Croaking

 grew convinc’d that truth, sincerity and integrity in dealings between man and man were of the utmost importance to the felicity of life; and I form’d written resolutions, which still remain in my journal book, to practice them ever while I lived. Revelation had indeed no weight with me, as such; but I entertain’d an opinion that, though certain actions might not be bad because they were forbidden by it, or good because it commanded them, yet probably these actions might be forbidden because they were bad for us, or commanded because they were beneficial to us, in their own natures, all the circumstances of things considered.
And this persuasion, with the kind hand of Providence, or some guardian angel, or accidental favorable circumstances and situations, or all together, preserved me, thro’ this dangerous time of youth, and the hazardous situations I was sometimes in among strangers, remote from the eye and advice of my father, without any willful gross immorality or injustice, that might have been expected from my want of religion.  I say willful, because the instances I have mentioned had something of necessity in them, from my youth, inexperience, and the knavery of others. I had therefore a tolerable character to begin the world with; I valued it properly, and determin’d to preserve it.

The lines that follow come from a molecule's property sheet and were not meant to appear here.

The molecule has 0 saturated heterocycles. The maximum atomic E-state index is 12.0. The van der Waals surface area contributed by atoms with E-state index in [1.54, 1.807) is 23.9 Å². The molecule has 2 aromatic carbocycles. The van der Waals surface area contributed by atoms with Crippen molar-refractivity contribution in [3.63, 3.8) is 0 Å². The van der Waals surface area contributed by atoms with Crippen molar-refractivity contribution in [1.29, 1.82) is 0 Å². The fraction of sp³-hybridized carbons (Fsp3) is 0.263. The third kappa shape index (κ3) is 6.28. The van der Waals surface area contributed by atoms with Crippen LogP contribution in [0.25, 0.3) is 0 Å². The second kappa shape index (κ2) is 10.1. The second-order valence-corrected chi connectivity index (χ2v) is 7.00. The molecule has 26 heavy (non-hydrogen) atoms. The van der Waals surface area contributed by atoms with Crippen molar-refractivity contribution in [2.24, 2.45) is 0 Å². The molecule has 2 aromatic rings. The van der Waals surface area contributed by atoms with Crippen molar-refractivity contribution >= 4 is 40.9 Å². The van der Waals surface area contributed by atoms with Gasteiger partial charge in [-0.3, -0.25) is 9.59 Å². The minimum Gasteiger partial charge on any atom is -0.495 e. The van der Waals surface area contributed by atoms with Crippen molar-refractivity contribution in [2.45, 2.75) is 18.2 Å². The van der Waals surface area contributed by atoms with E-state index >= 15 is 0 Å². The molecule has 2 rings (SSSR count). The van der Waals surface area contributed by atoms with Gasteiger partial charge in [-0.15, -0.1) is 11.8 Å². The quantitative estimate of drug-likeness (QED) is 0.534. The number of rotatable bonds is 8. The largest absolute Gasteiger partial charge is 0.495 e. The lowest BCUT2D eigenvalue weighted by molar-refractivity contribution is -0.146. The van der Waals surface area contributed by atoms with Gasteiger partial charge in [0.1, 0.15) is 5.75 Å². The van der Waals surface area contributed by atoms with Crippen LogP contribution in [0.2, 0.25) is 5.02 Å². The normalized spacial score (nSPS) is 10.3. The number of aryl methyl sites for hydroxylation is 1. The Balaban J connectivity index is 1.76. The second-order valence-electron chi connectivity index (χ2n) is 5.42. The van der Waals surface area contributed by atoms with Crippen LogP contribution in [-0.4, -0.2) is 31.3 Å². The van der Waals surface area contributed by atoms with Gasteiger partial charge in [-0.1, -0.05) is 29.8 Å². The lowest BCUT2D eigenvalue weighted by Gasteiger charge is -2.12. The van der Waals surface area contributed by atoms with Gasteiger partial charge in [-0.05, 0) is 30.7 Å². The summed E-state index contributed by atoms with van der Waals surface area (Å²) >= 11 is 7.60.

flippin' the bird
Nursing has it’s own science (which you may not have known) with a plethora of Nursing Theorists that have formulated and articulated our Nursing arts and sciences:
There are croakers in every country, always boding its ruin. Such a one then lived in Philadelphia; a person of note, an elderly man, with a wise look and a very grave manner of speaking; his name was Samuel Mickle.  This gentleman, a stranger to me, stopt one day at my door, and asked me if I was the young man who had lately opened a new printing-house. Being answered in the affirmative, he said he was sorry for me, because it was an expensive undertaking, and the expense would be lost; for Philadelphia was a sinking place, the people already half-bankrupts, or near being so; all appearances to the contrary, such as new buildings and the rise of rents, being to his certain knowledge fallacious; for they were, in fact, among the things that would soon ruin us.  And he gave me such a detail of misfortunes now existing, or that were soon to exist, that he left me half melancholy.  Had I known him before I engaged in this business, probably I never should have done it.
This man continued to live in this decaying place, and to declaim in the same strain, refusing for many years to buy a house there, because all was going to destruction; and at last I had the pleasure of seeing him give five times as much for one as he might have bought it for when he first began his croaking.
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